Despite everything, television still has an extraordinary amount of power

The response to Nestlé featuring a mixed race family in an advert for Cheerios shows that the medium is still deeply conservative.

It starts out adorable, but sadly it doesn’t end that way. A little girl walks into the kitchen where Mum is sitting, smiling in that benign way mums in ads do. The child asks is if it’s true that Cheerios are good for your heart, her mum confirms it, while casually adding in some of the brand’s information. The girl smiles, grabs the box of cereal and practically skips off.

Then the camera cuts to the living room sofa, where Dad is just stirring from a nap. He rustles as he awakens, and looks down to find hundreds of Cheerios on his shirt, over where his heart would be. He looks bewildered, in the way dads in ads often look. The plinky-plonky music comes on to tell us to be charmed and we hear Dad’s vaguely hysterical call for “Jen!” (whom we assume is Mum).

It’s not a bad ad. In 30 seconds, it has it all: a family, to appease the chunk of the audience most likely to be buying a box of Cheerios; and the right music, unobtrusive and subtle. The kid, like almost all American child actors, is very good and quite cute too. The parents are not model-beautiful, just normal, everyday “not unattractive”, and importantly their respective attractiveness matches. And they’re selling cereal, the blandest of kitchen staples.

So why has this innocuous ad caused a stir? Simple: race. The little girl at the start is a mixed-race child. Her “parents” are in an interracial relationship; he is black and she is white. If you’re waiting on me to reveal that at some point the family skins a kitten and pledges allegiance to Satan, I’m afraid I can’t help you. The problem – as detailed by several of the intensely racist comments beneath the YouTube video of the ad – was that this family had the temerity simply to exist. That, despite the (unconstitutional since 1967) anti-miscegenation laws of the US, they had been formed and that a cereal company had dared to showcase them. A quick reminder that this is the year of our Lord 2013.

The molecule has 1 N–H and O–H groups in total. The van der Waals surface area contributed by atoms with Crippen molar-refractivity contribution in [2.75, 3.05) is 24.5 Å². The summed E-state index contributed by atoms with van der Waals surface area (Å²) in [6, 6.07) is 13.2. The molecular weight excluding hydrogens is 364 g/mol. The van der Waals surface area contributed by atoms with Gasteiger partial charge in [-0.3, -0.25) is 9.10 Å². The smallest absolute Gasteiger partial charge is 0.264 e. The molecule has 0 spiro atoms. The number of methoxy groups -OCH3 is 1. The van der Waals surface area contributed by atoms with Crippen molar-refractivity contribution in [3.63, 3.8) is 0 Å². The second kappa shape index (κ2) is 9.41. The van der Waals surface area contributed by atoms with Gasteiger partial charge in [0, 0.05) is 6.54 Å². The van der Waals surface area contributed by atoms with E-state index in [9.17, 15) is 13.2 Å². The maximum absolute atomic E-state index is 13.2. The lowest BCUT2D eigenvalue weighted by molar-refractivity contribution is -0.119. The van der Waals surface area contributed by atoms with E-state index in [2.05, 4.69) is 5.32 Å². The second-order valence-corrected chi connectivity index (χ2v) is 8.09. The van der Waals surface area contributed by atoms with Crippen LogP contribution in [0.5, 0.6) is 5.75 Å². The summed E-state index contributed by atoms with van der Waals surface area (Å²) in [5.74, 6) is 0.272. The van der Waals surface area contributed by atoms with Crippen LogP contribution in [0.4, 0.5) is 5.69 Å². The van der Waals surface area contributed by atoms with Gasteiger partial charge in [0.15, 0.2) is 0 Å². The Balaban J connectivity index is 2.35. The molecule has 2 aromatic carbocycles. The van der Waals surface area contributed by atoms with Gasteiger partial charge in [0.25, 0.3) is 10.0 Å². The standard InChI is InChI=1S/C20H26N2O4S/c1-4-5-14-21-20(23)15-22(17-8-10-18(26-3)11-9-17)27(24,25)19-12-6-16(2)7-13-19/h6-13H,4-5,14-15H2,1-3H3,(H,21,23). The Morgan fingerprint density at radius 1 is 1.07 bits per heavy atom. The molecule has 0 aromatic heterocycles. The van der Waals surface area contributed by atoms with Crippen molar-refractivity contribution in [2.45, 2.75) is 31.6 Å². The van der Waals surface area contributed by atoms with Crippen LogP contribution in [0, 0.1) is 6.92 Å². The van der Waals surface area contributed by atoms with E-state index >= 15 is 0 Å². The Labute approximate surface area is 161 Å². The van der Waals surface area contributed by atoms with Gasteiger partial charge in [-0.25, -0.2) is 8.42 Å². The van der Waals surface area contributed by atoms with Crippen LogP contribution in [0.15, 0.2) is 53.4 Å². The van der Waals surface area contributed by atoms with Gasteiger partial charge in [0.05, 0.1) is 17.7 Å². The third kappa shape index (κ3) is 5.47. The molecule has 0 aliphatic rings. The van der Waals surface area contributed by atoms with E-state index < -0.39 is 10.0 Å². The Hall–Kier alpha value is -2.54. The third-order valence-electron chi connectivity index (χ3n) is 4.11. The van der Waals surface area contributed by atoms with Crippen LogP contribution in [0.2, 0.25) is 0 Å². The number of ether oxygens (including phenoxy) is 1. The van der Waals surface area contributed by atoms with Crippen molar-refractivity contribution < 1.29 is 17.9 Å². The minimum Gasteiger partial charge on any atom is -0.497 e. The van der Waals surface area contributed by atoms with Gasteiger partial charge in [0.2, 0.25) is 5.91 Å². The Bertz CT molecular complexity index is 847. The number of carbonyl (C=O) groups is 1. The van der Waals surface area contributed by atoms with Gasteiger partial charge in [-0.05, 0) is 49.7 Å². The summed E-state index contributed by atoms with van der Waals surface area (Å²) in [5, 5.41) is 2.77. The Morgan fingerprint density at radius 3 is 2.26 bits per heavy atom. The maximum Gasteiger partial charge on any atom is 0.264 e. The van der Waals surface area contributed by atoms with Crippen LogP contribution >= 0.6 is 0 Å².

I saw the ad as it came up on my Tumblr dashboard shortly after it was first posted, and accompanied only by comments along the lines of “aw, cute!”. I watched it, noted the family’s mix and gave a muted thumbs up – I live in London, as I have done for most of my life, and this has been the situation on the ground for a good long while. Furthermore, even away from the world’s capital cities, the interracial family is a reality.

So what had made people watch this ad, and rather than appreciate seeing a gentle and warm family moment cynically exploited to sell crunchy cereal, leave comments where words such as “troglodyte” and “racial genocide” were thrown around, as well as references to crime, absentee fatherhood and other racist stereotypes? The answer is that it appeared on television.

Television, despite all the tears and handwringing that it is in its death throes, still has an extraordinary amount of power. Across playgrounds and offices, telly has given us the “watercooler moment” time and time again. Television is a unifier, and to a great extent a “normer” – it almost legitimises what we already kind of know to be true. The things that “shock” us on television are rarely new: what connects Brookside’s lesbian kiss with EastEnders’ incest storyline? They were things that had been happening in the “real world”.